Worry about the dollar is also a cause for concern. The escalation of federal interest payments as a percentage of tax receipts is believed by many to be getting not just out of control, but beyond the point of containment. The U.S. sovereign debt level is now over the dreadful 100% mark as a percentage of GDP.
In addition, with an election looming, the sound bites from the current batch of Presidential candidates relating to their plan, or lack of plan to address the debt and spending crisis is certainly cause for serious concern.
And then there's the welcome-to-2016 equity selloff. Are we in a bear market? With little or no returns in 2015, and the slide during the 1st quarter of 2016, investors are definitely open to shifting their asset allocations.
And just for fun, let's take a brief look back to the context of the era of the 2011 gold run. As gold was making big gains, what events were populating the headlines?
During those months, there was endless news of a looming deadline when the federal government was going to run out of money. Pressure was mounting to raise the federal debt ceiling, and some in congress dug in their heels wanting a meaningful debt reduction plan before sanguinely signing off on more debt. Rating agencies were threatening to lower the sacred AAA rating of U.S. Treasuries. The Middle East was a hotbed of conflict with Assad's troops in Syria bombing civilian targets in Hama. Rebel forces in Libya were advancing in their civil war to overthrow Qaddafi's government. Tensions between Israel and Egypt were violent with air strikes and bombings. The Afghan war experienced its deadliest 24 hours to date with the downing of a Chinook helicopter and 30 deaths, including 22 Navy Seals. After a police attack in Great Britain, violent protests led to riots in London with fires and extensive property damage.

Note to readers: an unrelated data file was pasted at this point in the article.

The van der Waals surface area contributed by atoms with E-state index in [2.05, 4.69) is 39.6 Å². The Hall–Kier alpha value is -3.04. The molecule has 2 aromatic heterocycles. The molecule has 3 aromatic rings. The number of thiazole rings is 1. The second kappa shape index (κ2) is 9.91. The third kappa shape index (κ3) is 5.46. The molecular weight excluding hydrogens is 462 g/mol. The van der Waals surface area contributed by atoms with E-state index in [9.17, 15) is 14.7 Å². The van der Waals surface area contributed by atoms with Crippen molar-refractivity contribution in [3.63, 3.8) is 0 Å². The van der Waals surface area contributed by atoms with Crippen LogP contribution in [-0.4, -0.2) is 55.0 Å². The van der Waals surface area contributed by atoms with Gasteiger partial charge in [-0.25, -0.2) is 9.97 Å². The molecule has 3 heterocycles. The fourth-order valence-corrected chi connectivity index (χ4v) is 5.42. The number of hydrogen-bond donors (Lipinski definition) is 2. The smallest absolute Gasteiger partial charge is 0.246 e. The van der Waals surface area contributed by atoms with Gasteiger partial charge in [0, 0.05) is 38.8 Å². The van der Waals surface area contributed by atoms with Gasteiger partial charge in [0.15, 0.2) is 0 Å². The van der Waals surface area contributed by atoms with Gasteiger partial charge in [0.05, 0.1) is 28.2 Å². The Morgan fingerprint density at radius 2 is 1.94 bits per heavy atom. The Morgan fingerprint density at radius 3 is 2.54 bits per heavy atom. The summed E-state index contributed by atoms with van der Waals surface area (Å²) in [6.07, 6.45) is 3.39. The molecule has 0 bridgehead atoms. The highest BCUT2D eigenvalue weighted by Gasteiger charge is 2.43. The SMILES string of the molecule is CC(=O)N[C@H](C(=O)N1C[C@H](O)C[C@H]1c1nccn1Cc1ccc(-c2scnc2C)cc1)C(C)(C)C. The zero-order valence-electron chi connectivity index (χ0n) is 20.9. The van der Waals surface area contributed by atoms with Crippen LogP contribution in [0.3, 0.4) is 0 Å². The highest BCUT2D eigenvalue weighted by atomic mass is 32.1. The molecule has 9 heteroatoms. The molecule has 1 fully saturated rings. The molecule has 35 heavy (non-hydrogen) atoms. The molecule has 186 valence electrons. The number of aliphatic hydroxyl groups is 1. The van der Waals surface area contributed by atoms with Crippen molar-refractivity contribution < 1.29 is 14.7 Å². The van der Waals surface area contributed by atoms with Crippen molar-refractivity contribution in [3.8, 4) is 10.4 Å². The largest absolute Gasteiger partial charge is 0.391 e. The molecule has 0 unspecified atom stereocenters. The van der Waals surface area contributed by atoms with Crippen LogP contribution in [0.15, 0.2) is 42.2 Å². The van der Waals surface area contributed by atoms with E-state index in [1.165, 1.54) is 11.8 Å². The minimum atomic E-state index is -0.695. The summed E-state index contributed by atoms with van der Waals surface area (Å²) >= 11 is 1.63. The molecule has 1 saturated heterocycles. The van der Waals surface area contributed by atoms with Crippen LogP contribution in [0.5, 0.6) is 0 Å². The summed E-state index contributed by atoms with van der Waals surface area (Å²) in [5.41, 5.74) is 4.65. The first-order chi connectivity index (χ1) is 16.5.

So in the midst of all this global noise, gold prices were marching higher. The headlines were packed with somber events that had gold buyers believing bad times were definitely here.
Not that we currently live is easy times, but in contrast, it feels to me like the recent gold grab might need more fuel. Certainly the federal deficit is alarming and deplorable. But with intelligent and responsible leadership and a better economy, it's not out of the question that the federal deficit could become manageable.
The volatility in oil and equities and little to nothing anticipated in bonds has surely prompted investors to buy some gold exposure. And better yet for gold investors if equities truly are in an entrenched bear market. But if this selloff is like most, the tide will shift and markets will start to churn toward higher levels. If oil stabilizes and the tight correlation between oil and stocks normalizes, equities may see some respectable returns in 2016. And that may be all it takes to end this run up in gold prices.
Longer term, however, one thing to keep an eye on that could certainly push gold prices higher and possibly a lot higher is what happens to the dollar and the deficit. If the next president and appointments are perceived as treating the nation's fiscal position with apathetic approach, or worse yet if there's perceived reckless spending, the gold grab will have a lot more life.
Disclosure: I/we have no positions in any stocks mentioned, and no plans to initiate any positions within the next 72 hours.
I wrote this article myself, and it expresses my own opinions. I am not receiving compensation for it (other than from Seeking Alpha). I have no business relationship with any company whose stock is mentioned in this article.
Additional disclosure: The fast price swings in commodities and currencies will result in significant volatility in an investor's holdings. The opinions voiced in this material are for general information only and are not intended to provide specific advice or recommendations for any individual. All performance referenced is historical and is no guarantee of future results. All indices are unmanaged and may not be invested into. Any forecasts set forth in the material may not develop as predicted and there can be no guarantee that strategies promoted will be successful.